So the earliest written reference to baseball has reportedly been found in Pittsfield, MA. It is in the form of a 1791 bylaw "to protect the windows in Pittsfield's new meeting house by prohibiting anyone from playing baseball within 80 yards of the building." The document was tracked down researcher John Thorn, one of authors of the once revolutionary Total Baseball.
City officials in Pittsfield are kvelling:
"Pittsfield is baseball's Garden of Eden," Mayor James Ruberto said.
The only problem is that it's not the earliest reference. A book called A Little Pretty Pocket Book printed in 1787, just a little further down the Mass Pike in Worcester,from an English woodcut shows children playing "Base-Ball". It was originally published in London 43 years earlier.
Then again baseball really had no James Naismithian start:
"There's no way of pinpointing where the game was first played," said Jeff Idelson, a spokesman for the Hall of Fame. "Baseball wasn't really born anywhere."
Of course not. An ever-evolving version of the game had been played until the mid-nineteenth century. In England it had been "rounders", which was to cricket sort of what chess is to checkers. It was widely played in colonial days as "town ball" and was often played on holidays like Election Day and Town Meeting Day by whole towns. The game featured a leather-clad sort of bean bag that was used to "soak" the runner, i.e., throw him out by hitting him with the ball, instead of tagging him.
Two forms of the game developed, the Massachusetts Game and the New York Game. The Massachusetts Game featured a 60' by 60' square instead of a diamond with poles for bases and the batter (called the "striker") would stand between home and first. There were no balls or strikes and the inning had but one out. This version was used in the first intercollegiate baseball game as it preceded the New York Game.
The New York game actually started in Philadelphia. There are reports in 1833 that the Olympic Base Ball Club of Philadelphia played on a diamond with a flat plate for home, positioned the striker at home, and used tagging (as well as soaking) to get runners out. This is the basis of the game that Alexander Joy Cartwright and the Knickerbocker club codified in Elysian Fields, Hoboken in 1845. Cartwright combined the Philadelphia field design with a rule from another offshoot of the rounders game called many names including "one hole cat", "one old cat", or "one o'cat". This game featured just a batter who with his foot catapulted the ball in the air and then running between the two bases tried to score as many "runs" as possible (sort of like the step ball that I played as a kid, though previous generations called it stoop ball, or sort of a solitaire version of cricket). He scored a run by tapping his bat, which he carried with him, in the hole at the striking position. The rule that Cartwright borrowed from this game was the idea of forcing the runner out by throwing ahead of him to his next base (also used in cricket). He also borrowed the pitcher (or bowler) and catcher combination from the Massachusetts Game.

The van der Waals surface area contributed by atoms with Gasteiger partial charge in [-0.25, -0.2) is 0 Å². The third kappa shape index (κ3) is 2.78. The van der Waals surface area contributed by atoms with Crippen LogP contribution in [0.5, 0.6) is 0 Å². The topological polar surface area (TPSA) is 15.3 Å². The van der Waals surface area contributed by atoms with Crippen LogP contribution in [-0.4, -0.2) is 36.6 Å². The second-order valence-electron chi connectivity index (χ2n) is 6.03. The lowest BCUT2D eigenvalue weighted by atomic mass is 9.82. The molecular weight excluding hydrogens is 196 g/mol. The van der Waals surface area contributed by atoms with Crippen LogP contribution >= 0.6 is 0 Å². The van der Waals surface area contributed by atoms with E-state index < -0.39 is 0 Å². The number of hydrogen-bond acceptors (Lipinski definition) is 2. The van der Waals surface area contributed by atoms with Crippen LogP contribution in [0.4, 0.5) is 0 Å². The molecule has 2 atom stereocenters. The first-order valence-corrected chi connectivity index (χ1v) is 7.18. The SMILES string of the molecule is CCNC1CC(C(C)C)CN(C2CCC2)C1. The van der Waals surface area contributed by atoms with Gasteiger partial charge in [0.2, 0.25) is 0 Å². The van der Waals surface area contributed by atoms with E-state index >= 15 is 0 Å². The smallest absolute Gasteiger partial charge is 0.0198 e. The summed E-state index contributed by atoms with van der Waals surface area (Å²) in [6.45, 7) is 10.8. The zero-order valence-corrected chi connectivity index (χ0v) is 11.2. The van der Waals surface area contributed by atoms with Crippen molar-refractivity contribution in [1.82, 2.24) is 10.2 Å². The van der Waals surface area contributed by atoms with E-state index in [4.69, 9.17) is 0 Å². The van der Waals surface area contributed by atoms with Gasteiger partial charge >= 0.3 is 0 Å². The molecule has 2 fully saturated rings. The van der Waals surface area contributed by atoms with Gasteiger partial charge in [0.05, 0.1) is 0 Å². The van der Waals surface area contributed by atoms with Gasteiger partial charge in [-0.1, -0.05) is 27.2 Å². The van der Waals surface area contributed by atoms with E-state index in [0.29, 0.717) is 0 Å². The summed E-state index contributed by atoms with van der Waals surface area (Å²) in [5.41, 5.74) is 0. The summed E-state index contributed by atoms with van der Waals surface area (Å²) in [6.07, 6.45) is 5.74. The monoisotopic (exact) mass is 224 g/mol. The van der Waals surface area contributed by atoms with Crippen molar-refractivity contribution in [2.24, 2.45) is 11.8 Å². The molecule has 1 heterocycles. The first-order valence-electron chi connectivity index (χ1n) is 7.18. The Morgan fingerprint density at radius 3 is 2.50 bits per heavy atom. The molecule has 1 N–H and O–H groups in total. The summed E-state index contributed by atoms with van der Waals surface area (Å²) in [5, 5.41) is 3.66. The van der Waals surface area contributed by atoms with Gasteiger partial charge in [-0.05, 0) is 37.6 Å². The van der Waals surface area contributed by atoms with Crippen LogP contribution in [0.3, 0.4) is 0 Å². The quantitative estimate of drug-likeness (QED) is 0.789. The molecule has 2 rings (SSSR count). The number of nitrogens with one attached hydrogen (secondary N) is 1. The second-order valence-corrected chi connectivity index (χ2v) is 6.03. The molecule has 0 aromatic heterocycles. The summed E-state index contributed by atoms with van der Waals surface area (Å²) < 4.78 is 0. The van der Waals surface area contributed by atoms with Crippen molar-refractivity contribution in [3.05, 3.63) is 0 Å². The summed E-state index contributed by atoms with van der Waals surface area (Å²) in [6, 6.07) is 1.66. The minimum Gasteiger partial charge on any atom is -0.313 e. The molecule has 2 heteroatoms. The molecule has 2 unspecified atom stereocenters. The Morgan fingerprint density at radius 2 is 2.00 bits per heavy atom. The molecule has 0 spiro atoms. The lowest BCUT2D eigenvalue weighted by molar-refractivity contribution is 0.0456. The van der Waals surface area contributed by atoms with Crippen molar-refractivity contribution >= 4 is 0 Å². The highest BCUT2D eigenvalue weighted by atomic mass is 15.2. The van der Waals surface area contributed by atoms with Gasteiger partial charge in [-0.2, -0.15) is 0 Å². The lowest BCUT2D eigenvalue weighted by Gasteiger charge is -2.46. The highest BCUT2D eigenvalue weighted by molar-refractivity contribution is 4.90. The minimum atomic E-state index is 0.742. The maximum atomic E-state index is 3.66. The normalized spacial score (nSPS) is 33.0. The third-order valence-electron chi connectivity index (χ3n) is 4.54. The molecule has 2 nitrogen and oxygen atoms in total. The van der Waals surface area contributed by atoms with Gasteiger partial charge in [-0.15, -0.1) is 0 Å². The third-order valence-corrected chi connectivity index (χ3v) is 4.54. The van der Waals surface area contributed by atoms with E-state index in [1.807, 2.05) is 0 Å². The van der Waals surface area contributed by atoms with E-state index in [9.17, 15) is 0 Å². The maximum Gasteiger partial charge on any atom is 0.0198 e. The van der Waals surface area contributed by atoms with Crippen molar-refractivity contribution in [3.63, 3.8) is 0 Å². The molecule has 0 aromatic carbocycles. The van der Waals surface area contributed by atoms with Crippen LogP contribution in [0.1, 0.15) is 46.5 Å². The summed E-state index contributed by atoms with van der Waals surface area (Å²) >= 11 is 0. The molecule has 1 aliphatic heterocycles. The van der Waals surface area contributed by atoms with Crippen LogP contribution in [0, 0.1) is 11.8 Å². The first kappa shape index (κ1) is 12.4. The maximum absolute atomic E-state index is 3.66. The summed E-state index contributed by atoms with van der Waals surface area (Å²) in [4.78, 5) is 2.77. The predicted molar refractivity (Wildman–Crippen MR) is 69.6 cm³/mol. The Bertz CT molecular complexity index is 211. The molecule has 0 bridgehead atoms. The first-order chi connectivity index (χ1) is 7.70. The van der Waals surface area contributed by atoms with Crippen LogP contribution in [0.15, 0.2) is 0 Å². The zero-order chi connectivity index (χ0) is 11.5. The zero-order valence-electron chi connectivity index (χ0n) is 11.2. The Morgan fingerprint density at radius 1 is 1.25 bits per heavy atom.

The New York Game soon took hold in New York, Brooklyn, Philadelphia, Baltimore, and Washington, baseball hot beds in the 1860s. The National Association of Base Ball Players, the grandfather of today's National League, was formed in 1857 led by the Knickerbockers. It was sort of a loose collective of all amateur gentlemen's clubs at first. After the Civil War interest in the New York Game spread as far as Massachusetts. Then in 1867 the National club of Washington traveled to the Midwest visiting Chicago, Cincinnati, St. Louis, Indianapolis, Louisville, and Columbus, all of which became major-league perennials in the 19th century. The New York Game soon reigned supreme, evolving into the game we know today, and the Massachusetts Game was consigned to oblivion, presaging the Yanks-Red Sox rivalry.
I'm sorry for the long-winded history, but I just wanted to prove that baseball had no real start anywhere. The closest is Cartwright codifying the game and the birth of the Knickerbockers in 1845. Before that baseball could be found in any of a number of constantly evolving children's games played with a ball and a stick. Pittsfield claim to being baseball's Bethlehem is hardly any more valid than Cooperstown's apocryphal book of Genesis.